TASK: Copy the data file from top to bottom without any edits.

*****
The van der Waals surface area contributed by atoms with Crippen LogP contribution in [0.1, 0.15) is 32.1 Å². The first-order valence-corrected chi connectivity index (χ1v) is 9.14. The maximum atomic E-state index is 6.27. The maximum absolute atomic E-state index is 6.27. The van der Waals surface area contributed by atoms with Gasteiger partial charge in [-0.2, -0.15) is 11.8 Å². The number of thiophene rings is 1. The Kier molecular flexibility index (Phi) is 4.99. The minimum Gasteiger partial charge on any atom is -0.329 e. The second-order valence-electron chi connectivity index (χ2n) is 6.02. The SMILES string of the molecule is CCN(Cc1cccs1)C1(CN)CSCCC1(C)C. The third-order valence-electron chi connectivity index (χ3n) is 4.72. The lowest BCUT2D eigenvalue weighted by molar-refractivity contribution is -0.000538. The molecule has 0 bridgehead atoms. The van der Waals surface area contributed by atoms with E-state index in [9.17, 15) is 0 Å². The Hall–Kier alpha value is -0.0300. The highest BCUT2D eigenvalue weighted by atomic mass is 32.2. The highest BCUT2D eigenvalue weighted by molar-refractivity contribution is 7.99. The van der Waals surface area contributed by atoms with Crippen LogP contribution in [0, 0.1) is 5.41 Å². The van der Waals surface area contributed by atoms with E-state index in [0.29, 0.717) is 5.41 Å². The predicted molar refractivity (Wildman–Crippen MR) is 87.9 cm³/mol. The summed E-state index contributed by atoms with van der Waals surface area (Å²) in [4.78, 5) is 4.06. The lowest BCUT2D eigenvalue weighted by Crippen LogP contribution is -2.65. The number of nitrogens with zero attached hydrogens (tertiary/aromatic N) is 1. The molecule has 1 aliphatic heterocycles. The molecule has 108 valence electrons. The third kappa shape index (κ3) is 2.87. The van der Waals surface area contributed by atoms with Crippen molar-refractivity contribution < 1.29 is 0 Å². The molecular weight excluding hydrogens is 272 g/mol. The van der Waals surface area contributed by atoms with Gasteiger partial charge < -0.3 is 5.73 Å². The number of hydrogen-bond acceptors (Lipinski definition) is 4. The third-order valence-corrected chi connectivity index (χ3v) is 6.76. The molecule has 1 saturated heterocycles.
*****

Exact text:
The van der Waals surface area contributed by atoms with Crippen LogP contribution in [0.1, 0.15) is 32.1 Å². The first-order valence-corrected chi connectivity index (χ1v) is 9.14. The maximum atomic E-state index is 6.27. The maximum absolute atomic E-state index is 6.27. The van der Waals surface area contributed by atoms with Gasteiger partial charge in [-0.2, -0.15) is 11.8 Å². The number of thiophene rings is 1. The Kier molecular flexibility index (Phi) is 4.99. The minimum Gasteiger partial charge on any atom is -0.329 e. The second-order valence-electron chi connectivity index (χ2n) is 6.02. The SMILES string of the molecule is CCN(Cc1cccs1)C1(CN)CSCCC1(C)C. The third-order valence-electron chi connectivity index (χ3n) is 4.72. The lowest BCUT2D eigenvalue weighted by molar-refractivity contribution is -0.000538. The molecule has 0 bridgehead atoms. The van der Waals surface area contributed by atoms with E-state index in [9.17, 15) is 0 Å². The Hall–Kier alpha value is -0.0300. The highest BCUT2D eigenvalue weighted by atomic mass is 32.2. The highest BCUT2D eigenvalue weighted by molar-refractivity contribution is 7.99. The van der Waals surface area contributed by atoms with Crippen LogP contribution in [0, 0.1) is 5.41 Å². The van der Waals surface area contributed by atoms with E-state index in [0.29, 0.717) is 5.41 Å². The predicted molar refractivity (Wildman–Crippen MR) is 87.9 cm³/mol. The summed E-state index contributed by atoms with van der Waals surface area (Å²) in [4.78, 5) is 4.06. The lowest BCUT2D eigenvalue weighted by Crippen LogP contribution is -2.65. The number of nitrogens with zero attached hydrogens (tertiary/aromatic N) is 1. The molecule has 1 aliphatic heterocycles. The molecule has 108 valence electrons. The third kappa shape index (κ3) is 2.87. The van der Waals surface area contributed by atoms with Crippen molar-refractivity contribution < 1.29 is 0 Å². The molecular weight excluding hydrogens is 272 g/mol. The van der Waals surface area contributed by atoms with Gasteiger partial charge < -0.3 is 5.73 Å². The number of hydrogen-bond acceptors (Lipinski definition) is 4. The third-order valence-corrected chi connectivity index (χ3v) is 6.76. The molecule has 1 saturated heterocycles.